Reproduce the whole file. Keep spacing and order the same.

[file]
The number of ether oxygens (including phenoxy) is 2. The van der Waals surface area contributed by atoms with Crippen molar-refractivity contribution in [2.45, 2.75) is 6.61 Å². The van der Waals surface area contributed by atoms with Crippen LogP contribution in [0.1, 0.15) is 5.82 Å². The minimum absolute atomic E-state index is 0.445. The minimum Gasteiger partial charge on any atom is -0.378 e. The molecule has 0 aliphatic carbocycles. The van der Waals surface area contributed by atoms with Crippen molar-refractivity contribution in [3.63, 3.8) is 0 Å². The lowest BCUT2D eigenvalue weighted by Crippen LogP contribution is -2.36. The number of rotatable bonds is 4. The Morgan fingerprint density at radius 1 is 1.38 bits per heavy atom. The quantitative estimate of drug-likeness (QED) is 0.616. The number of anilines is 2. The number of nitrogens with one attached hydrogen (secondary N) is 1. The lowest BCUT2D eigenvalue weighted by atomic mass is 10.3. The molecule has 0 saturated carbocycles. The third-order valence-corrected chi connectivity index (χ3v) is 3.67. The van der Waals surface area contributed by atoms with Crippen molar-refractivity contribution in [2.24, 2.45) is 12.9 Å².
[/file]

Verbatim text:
The number of ether oxygens (including phenoxy) is 2. The van der Waals surface area contributed by atoms with Crippen molar-refractivity contribution in [2.45, 2.75) is 6.61 Å². The van der Waals surface area contributed by atoms with Crippen LogP contribution in [0.1, 0.15) is 5.82 Å². The minimum absolute atomic E-state index is 0.445. The minimum Gasteiger partial charge on any atom is -0.378 e. The molecule has 0 aliphatic carbocycles. The van der Waals surface area contributed by atoms with Crippen molar-refractivity contribution in [3.63, 3.8) is 0 Å². The lowest BCUT2D eigenvalue weighted by Crippen LogP contribution is -2.36. The number of rotatable bonds is 4. The Morgan fingerprint density at radius 1 is 1.38 bits per heavy atom. The quantitative estimate of drug-likeness (QED) is 0.616. The number of anilines is 2. The number of nitrogens with one attached hydrogen (secondary N) is 1. The lowest BCUT2D eigenvalue weighted by atomic mass is 10.3. The molecule has 0 saturated carbocycles. The third-order valence-corrected chi connectivity index (χ3v) is 3.67. The van der Waals surface area contributed by atoms with Crippen molar-refractivity contribution in [2.24, 2.45) is 12.9 Å².